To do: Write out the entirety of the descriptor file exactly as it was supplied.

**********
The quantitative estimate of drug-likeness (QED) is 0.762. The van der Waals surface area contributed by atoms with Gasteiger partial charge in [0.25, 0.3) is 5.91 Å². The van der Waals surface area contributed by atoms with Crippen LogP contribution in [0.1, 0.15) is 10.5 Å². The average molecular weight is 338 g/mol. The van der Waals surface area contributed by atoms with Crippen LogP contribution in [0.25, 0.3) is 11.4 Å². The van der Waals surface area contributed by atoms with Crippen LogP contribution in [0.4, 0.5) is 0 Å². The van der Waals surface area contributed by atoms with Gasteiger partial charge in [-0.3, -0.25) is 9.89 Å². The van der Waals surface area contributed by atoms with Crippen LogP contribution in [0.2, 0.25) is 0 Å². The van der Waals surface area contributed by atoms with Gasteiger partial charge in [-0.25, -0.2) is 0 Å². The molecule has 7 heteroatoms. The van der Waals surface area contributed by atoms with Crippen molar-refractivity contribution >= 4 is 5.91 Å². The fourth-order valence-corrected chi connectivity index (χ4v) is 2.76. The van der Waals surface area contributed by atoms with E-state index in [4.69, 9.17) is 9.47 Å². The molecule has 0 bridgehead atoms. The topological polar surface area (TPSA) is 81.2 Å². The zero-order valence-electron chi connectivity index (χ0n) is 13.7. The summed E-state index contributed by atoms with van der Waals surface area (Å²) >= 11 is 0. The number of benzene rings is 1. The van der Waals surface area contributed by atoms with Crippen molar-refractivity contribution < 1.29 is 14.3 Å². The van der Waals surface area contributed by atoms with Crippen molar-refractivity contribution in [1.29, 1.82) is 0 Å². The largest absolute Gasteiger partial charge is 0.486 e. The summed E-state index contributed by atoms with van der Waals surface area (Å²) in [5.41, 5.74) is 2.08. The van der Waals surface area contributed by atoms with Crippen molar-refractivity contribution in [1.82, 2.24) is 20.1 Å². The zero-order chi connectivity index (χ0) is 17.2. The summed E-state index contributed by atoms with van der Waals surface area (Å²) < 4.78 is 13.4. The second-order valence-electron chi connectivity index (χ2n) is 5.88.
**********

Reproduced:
The quantitative estimate of drug-likeness (QED) is 0.762. The van der Waals surface area contributed by atoms with Gasteiger partial charge in [0.25, 0.3) is 5.91 Å². The van der Waals surface area contributed by atoms with Crippen LogP contribution in [0.1, 0.15) is 10.5 Å². The average molecular weight is 338 g/mol. The van der Waals surface area contributed by atoms with Crippen LogP contribution in [0.25, 0.3) is 11.4 Å². The van der Waals surface area contributed by atoms with Crippen LogP contribution in [0.4, 0.5) is 0 Å². The van der Waals surface area contributed by atoms with Gasteiger partial charge in [-0.3, -0.25) is 9.89 Å². The van der Waals surface area contributed by atoms with Crippen LogP contribution in [0.2, 0.25) is 0 Å². The van der Waals surface area contributed by atoms with Gasteiger partial charge in [-0.25, -0.2) is 0 Å². The molecule has 7 heteroatoms. The van der Waals surface area contributed by atoms with Crippen molar-refractivity contribution >= 4 is 5.91 Å². The fourth-order valence-corrected chi connectivity index (χ4v) is 2.76. The van der Waals surface area contributed by atoms with E-state index in [4.69, 9.17) is 9.47 Å². The molecule has 0 bridgehead atoms. The topological polar surface area (TPSA) is 81.2 Å². The zero-order valence-electron chi connectivity index (χ0n) is 13.7. The summed E-state index contributed by atoms with van der Waals surface area (Å²) >= 11 is 0. The number of benzene rings is 1. The van der Waals surface area contributed by atoms with Crippen molar-refractivity contribution < 1.29 is 14.3 Å². The van der Waals surface area contributed by atoms with Crippen molar-refractivity contribution in [1.29, 1.82) is 0 Å². The largest absolute Gasteiger partial charge is 0.486 e. The summed E-state index contributed by atoms with van der Waals surface area (Å²) in [5.41, 5.74) is 2.08. The van der Waals surface area contributed by atoms with Crippen molar-refractivity contribution in [1.82, 2.24) is 20.1 Å². The zero-order chi connectivity index (χ0) is 17.2. The summed E-state index contributed by atoms with van der Waals surface area (Å²) < 4.78 is 13.4. The second-order valence-electron chi connectivity index (χ2n) is 5.88.